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Make a Splash this Summer

Colorado is home to many swimming spots and watering holes. Some are secluded like this swimming hole located on Four Mile Creek about ten miles east of Guffey. Known as Paradise Cove for its beauty, this spot is officially named Guffey Gorge.

There are several natural swimming spots just a short trip away from Castle Pines that offer an outdoor oasis to take a dip and cool off. Other watering holes may be a few hours away, but they could easily be worked into a trip en route to other destinations in Colorado and are worth the stop. Here are some spots we found to make a splash:

Cherry Creek Reservoir – One of the closest and most well-known bodies of water is in Cherry Creek State Park in Aurora. This 880-acre reservoir has a roped-off swim area and a sandy beach.

Four Mile Creek – About 10 miles east of Guffey lies a secluded swimming hole called Paradise Cove. Known for its beauty, it is officially named Guffey Gorge. After a short, half-mile hike near Cripple Creek, adventurous water seekers can choose from three different cliff faces to jump into cool water. Or, swimmers can scamper down rock steps to the small watering hole with towering red rocks and a small waterfall.

Big Soda Lake – Near Bear Creek Lake Park in Lakewood, this very popular lake has a designated swim area and a lap swimming lane that parallels the shore.

Horsetooth Reservoir – Just west of Fort Collins, this man-made lake created by four dams encompasses 6 1/2 miles of water surrounded by 2,000 acres of public land … and probably a few CSU students cooling off!

Cache La Poudre River – Just like Horsetooth Reservoir, this river is northwest of Fort Collins and a popular destination for Coloradans. In the mid-to-late summer months, this scenic river is perfect for tubing and swimming. At Legacy Park or at Picnic Rock near the Poudre Canyon, there are rope swings and a beach area.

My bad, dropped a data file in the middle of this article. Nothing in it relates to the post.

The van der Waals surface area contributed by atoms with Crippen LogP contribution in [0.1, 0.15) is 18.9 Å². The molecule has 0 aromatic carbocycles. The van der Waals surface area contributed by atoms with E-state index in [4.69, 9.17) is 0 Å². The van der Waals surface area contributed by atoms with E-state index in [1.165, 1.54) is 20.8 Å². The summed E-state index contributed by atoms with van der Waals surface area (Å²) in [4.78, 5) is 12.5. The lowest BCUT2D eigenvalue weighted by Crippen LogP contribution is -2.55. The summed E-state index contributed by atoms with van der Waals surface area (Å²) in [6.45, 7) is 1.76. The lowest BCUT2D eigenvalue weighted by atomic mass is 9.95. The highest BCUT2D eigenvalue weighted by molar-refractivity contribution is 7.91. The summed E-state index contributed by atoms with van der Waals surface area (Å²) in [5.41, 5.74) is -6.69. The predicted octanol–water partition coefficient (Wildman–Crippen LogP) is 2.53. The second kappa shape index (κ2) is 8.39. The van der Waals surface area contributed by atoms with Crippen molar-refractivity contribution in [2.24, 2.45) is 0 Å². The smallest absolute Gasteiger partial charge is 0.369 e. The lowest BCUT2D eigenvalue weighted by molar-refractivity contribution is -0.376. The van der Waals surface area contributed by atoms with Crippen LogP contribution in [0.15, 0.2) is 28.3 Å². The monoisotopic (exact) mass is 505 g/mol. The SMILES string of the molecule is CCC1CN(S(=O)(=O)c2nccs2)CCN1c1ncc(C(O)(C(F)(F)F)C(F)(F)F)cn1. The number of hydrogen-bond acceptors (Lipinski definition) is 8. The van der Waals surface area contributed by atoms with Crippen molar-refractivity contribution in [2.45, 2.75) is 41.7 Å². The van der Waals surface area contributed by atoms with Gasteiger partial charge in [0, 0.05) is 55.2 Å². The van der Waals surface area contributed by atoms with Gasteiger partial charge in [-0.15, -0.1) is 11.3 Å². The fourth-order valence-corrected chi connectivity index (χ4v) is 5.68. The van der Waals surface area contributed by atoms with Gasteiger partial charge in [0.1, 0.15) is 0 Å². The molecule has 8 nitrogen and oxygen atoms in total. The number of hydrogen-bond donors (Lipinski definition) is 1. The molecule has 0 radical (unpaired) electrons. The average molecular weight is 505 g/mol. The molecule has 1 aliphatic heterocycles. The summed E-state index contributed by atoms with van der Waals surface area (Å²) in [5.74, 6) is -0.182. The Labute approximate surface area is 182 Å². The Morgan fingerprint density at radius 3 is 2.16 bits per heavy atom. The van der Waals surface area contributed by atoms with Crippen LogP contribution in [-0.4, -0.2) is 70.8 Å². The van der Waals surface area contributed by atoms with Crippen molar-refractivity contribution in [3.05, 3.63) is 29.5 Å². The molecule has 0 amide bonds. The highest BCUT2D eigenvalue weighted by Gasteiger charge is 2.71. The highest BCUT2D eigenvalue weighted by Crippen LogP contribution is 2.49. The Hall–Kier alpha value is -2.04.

Boulder Creek – Keeping CU students cool with snow runoff from the Rockies for years, Boulder Creek is 31.4 miles long so tubing is a given. Walk along the Boulder Creek path and look for a good spot to wade. Suggested areas to relax include east of the Settlers Park Trailhead, by Eben G. Fine Park, and the area near the Boulder Farmers Market under Broadway.

Wellington Lake – Near Bailey, this lake is privately owned but open to the public. The serene 167-acre lake offers blue waters and fantastic views.

Ruedi Reservoir – Located just outside Basalt, near Aspen, in the White River National Forest, this reservoir was created by the construction of the Ruedi Dam and has nearly 1,000 acres of water. Hike up Red Table Mountain for a panoramic view or lounge at the beach.

Adrenaline Falls – Located in the San Juan National Forest, Adrenaline Falls earns its name with being a cliff jumping spot for adrenaline seekers. Beautiful pine trees and massive rock formations surround this large watering hole.

Big Dominguez Canyon – In the Dominguez-Escalante National Conservation Area, near Gunnison, Big Dominguez Canyon has watering holes, feature waterfalls, picturesque rock formations, dramatic cliffs and even a collection of Native American rock art petroglyphs.

Before visiting any of these sites, check the corresponding website for information regarding reservations, park entry fees, closures, distances, elevation, conditions and safety. Many sites are designated “swim at your own risk.” Also, be aware of low water levels or strong currents and obey all signage.

By Lisa Nicklanovich; courtesy photo




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